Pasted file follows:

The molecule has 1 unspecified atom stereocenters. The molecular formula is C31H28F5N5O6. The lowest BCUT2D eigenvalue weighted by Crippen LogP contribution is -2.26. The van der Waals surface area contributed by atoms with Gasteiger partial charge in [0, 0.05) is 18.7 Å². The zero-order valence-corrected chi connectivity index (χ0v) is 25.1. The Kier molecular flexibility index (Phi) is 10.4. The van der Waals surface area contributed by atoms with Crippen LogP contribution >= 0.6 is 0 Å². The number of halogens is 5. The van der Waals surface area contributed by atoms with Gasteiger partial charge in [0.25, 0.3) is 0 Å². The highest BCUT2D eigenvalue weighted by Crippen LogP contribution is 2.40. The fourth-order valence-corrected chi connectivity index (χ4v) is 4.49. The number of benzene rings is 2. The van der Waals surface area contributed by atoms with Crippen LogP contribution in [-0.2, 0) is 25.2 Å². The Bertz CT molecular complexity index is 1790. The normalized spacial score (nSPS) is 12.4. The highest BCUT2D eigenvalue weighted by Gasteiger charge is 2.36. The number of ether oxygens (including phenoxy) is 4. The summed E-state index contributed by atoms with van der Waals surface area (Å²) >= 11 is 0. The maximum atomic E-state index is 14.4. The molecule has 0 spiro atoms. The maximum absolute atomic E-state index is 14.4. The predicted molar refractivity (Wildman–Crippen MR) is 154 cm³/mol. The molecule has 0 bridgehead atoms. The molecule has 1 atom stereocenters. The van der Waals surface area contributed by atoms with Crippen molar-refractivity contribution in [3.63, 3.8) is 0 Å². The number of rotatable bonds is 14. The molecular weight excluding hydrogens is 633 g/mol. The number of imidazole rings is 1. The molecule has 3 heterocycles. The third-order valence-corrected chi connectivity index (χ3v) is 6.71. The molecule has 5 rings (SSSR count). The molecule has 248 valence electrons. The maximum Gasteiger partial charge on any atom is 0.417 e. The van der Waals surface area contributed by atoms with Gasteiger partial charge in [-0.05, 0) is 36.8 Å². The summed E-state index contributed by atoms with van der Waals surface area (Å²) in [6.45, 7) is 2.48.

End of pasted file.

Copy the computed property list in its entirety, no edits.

The molecule has 1 unspecified atom stereocenters. The molecular formula is C31H28F5N5O6. The lowest BCUT2D eigenvalue weighted by Crippen LogP contribution is -2.26. The van der Waals surface area contributed by atoms with Gasteiger partial charge in [0, 0.05) is 18.7 Å². The zero-order valence-corrected chi connectivity index (χ0v) is 25.1. The Kier molecular flexibility index (Phi) is 10.4. The van der Waals surface area contributed by atoms with Crippen LogP contribution >= 0.6 is 0 Å². The number of halogens is 5. The van der Waals surface area contributed by atoms with Gasteiger partial charge in [0.25, 0.3) is 0 Å². The highest BCUT2D eigenvalue weighted by Crippen LogP contribution is 2.40. The fourth-order valence-corrected chi connectivity index (χ4v) is 4.49. The number of benzene rings is 2. The van der Waals surface area contributed by atoms with Crippen LogP contribution in [-0.2, 0) is 25.2 Å². The Bertz CT molecular complexity index is 1790. The normalized spacial score (nSPS) is 12.4. The highest BCUT2D eigenvalue weighted by Gasteiger charge is 2.36. The number of ether oxygens (including phenoxy) is 4. The summed E-state index contributed by atoms with van der Waals surface area (Å²) >= 11 is 0. The maximum atomic E-state index is 14.4. The molecule has 0 spiro atoms. The maximum absolute atomic E-state index is 14.4. The predicted molar refractivity (Wildman–Crippen MR) is 154 cm³/mol. The molecule has 0 bridgehead atoms. The molecule has 1 atom stereocenters. The van der Waals surface area contributed by atoms with Crippen molar-refractivity contribution in [3.63, 3.8) is 0 Å². The number of rotatable bonds is 14. The molecular weight excluding hydrogens is 633 g/mol. The number of imidazole rings is 1. The molecule has 3 heterocycles. The third-order valence-corrected chi connectivity index (χ3v) is 6.71. The molecule has 5 rings (SSSR count). The molecule has 248 valence electrons. The maximum Gasteiger partial charge on any atom is 0.417 e. The van der Waals surface area contributed by atoms with Gasteiger partial charge in [-0.05, 0) is 36.8 Å². The summed E-state index contributed by atoms with van der Waals surface area (Å²) in [6.45, 7) is 2.48.